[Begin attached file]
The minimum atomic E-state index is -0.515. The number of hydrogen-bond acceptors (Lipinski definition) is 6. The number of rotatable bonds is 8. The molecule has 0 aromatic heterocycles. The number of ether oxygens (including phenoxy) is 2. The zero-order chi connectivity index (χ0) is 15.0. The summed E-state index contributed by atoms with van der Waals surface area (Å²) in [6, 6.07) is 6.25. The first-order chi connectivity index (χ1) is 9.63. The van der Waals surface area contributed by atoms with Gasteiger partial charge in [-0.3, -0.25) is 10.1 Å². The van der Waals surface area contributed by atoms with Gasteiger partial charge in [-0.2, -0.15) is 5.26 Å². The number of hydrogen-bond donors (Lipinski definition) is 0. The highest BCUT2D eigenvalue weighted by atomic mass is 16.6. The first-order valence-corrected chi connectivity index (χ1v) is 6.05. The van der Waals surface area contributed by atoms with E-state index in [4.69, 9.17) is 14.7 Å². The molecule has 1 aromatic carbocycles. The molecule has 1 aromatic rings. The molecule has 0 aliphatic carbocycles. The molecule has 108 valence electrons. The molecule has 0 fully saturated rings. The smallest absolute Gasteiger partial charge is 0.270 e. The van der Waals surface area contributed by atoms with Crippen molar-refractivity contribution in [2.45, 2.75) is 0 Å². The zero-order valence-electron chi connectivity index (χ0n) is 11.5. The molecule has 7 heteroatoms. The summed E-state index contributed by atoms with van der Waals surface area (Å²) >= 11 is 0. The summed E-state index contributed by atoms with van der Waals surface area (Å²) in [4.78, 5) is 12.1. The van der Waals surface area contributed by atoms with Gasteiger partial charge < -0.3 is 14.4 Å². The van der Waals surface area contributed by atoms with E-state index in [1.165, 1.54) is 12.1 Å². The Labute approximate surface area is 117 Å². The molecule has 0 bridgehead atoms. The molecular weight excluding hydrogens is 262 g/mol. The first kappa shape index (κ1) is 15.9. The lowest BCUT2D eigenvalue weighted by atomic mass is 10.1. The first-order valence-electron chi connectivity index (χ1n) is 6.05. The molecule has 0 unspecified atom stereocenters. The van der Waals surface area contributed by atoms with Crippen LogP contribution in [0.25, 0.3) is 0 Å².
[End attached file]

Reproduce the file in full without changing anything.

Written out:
The minimum atomic E-state index is -0.515. The number of hydrogen-bond acceptors (Lipinski definition) is 6. The number of rotatable bonds is 8. The molecule has 0 aromatic heterocycles. The number of ether oxygens (including phenoxy) is 2. The zero-order chi connectivity index (χ0) is 15.0. The summed E-state index contributed by atoms with van der Waals surface area (Å²) in [6, 6.07) is 6.25. The first-order chi connectivity index (χ1) is 9.63. The van der Waals surface area contributed by atoms with Gasteiger partial charge in [-0.3, -0.25) is 10.1 Å². The van der Waals surface area contributed by atoms with Gasteiger partial charge in [-0.2, -0.15) is 5.26 Å². The number of hydrogen-bond donors (Lipinski definition) is 0. The highest BCUT2D eigenvalue weighted by atomic mass is 16.6. The first-order valence-corrected chi connectivity index (χ1v) is 6.05. The van der Waals surface area contributed by atoms with E-state index in [4.69, 9.17) is 14.7 Å². The molecule has 1 aromatic carbocycles. The molecule has 1 aromatic rings. The molecule has 0 aliphatic carbocycles. The molecule has 108 valence electrons. The molecule has 0 fully saturated rings. The smallest absolute Gasteiger partial charge is 0.270 e. The van der Waals surface area contributed by atoms with Crippen molar-refractivity contribution in [2.45, 2.75) is 0 Å². The zero-order valence-electron chi connectivity index (χ0n) is 11.5. The molecule has 7 heteroatoms. The summed E-state index contributed by atoms with van der Waals surface area (Å²) >= 11 is 0. The summed E-state index contributed by atoms with van der Waals surface area (Å²) in [4.78, 5) is 12.1. The van der Waals surface area contributed by atoms with Gasteiger partial charge < -0.3 is 14.4 Å². The van der Waals surface area contributed by atoms with E-state index in [1.165, 1.54) is 12.1 Å². The Labute approximate surface area is 117 Å². The molecule has 0 bridgehead atoms. The molecular weight excluding hydrogens is 262 g/mol. The first kappa shape index (κ1) is 15.9. The lowest BCUT2D eigenvalue weighted by atomic mass is 10.1. The first-order valence-electron chi connectivity index (χ1n) is 6.05. The molecule has 0 unspecified atom stereocenters. The van der Waals surface area contributed by atoms with Crippen LogP contribution in [0.25, 0.3) is 0 Å².